“The Civil War happened because the white South wanted to defend slavery against what they viewed as the northern free states, who had just elected Abraham Lincoln and weren’t sympathetic to the idea that human beings could be bought and sold as property.”

Those arguing for the removal of the statues are seeking to remove these symbols of oppression.

What should be done with the statues?

There are those who argue that they should remain as a reminder of history, however unpleasant. Former US Secretary of State Condoleezza Rice told Fox News on Monday that their removal risked “sanitising” history.

While Smith believes that the statues should be removed, he added that “there isn’t necessarily a one-size-fits-all solution”.

The removal of these statues is also about knocking down the symbols of the Confederacy from their pedestals.

“It’s the very fact of the plinth – you have to somehow take these people – literally or metaphorically – off their plinths, because it’s the elevation of them that is the crucial thing,” explained Smith.

Instead, the statues could be preserved alongside those of politicians who sought the constitutional equality of African Americans following the Civil War, the historian suggested.

Can the US ever reconcile with its racist history, now that the Trump era has resurrected fringe, extremist elements of society?

President Donald Trump pauses as he speaks about the deadly white nationalist rally in Charlottesville (Evan Vucci/AP)

“Things will get an awful lot worse before they get better, if at all they do get better, and it’s very difficult to have any optimism about the future of the United States,” Smith concluded.

The historian predicted that the accelerated efforts of cities to remove confederate symbols, including Baltimore and New York, would lead to more deaths at the hands of far-right extremists.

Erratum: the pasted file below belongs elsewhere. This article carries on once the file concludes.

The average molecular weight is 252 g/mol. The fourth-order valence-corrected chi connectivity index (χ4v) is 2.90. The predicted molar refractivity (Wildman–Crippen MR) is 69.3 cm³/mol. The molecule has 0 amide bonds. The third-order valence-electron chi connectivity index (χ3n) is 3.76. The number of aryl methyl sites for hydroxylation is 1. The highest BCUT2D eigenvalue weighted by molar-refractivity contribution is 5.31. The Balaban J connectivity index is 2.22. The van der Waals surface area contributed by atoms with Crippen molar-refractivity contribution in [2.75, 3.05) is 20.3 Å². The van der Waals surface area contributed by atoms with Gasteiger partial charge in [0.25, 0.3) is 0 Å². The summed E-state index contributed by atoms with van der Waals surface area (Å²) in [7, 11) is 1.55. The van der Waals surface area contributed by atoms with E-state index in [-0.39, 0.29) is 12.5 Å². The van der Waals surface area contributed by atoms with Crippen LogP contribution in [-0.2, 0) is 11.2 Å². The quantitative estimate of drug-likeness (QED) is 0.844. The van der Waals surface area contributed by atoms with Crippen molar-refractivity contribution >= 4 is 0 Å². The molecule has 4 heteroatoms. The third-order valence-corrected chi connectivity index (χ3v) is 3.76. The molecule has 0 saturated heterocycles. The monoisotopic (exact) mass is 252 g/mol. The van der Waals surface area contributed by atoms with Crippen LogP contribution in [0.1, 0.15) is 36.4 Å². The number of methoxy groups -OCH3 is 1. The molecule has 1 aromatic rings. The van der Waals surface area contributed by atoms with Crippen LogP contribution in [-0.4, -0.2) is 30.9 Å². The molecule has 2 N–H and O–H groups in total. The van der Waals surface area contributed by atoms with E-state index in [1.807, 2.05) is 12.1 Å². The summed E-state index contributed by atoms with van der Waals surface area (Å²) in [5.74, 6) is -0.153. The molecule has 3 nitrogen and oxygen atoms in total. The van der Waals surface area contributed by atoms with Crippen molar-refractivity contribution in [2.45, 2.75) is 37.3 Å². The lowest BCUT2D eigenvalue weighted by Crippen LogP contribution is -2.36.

“Even if there is a post-Trump world, the damage that has been done and the elements of American society that have been emboldened, as well as the damage that’s been done to the civic culture and to the norms of political behaviour, is so severe.

“It’s really difficult to imagine how the US can return to whatever you think of as a pre-Trump norm,” he added.

More in this Section

Trump signals restraint on possible military strike on IranTrump signals restraint on possible military strike on Iran

Jeremy Corbyn rules out coalition in event of hung parliamentJeremy Corbyn rules out coalition in event of hung parliament

Greta: I never imagined climate strikes would take off so quicklyGreta: I never imagined climate strikes would take off so quickly

John Bercow apologises for failing to declare company on MPs’ registerJohn Bercow apologises for failing to declare company on MPs’ register


My seven-year-old stood tall, whispered “bravery” to herself and stepped into the pitch-black dungeon. I stood there and watched her disappear.Learner Dad: I hate nostalgia, I think it’s mawkish and sentimental

Dr Phil Kieran says head lice is incredibly common among school children and offers practical advice on how to remove the crawlers with easy treatments.Tackling head lice: Easy treatments to remove itchy creepers

Gráinne Healy only started running regularly a few years ago. She’s already completed 50 parkruns. She tells Rowena Walsh what motivates her.Ageing with Attitude: Parkruns and quiet Friday nights

Against popular wisdom and flying a plane made from bamboo, wire and bike handlebars, a Co Antrim woman blazed a sky trail for aviation and for the independence of women, writes Bette BrowneMagnificent Lilian Bland blazed a trail for independence of women in her plane of bamboo

More From The Irish Examiner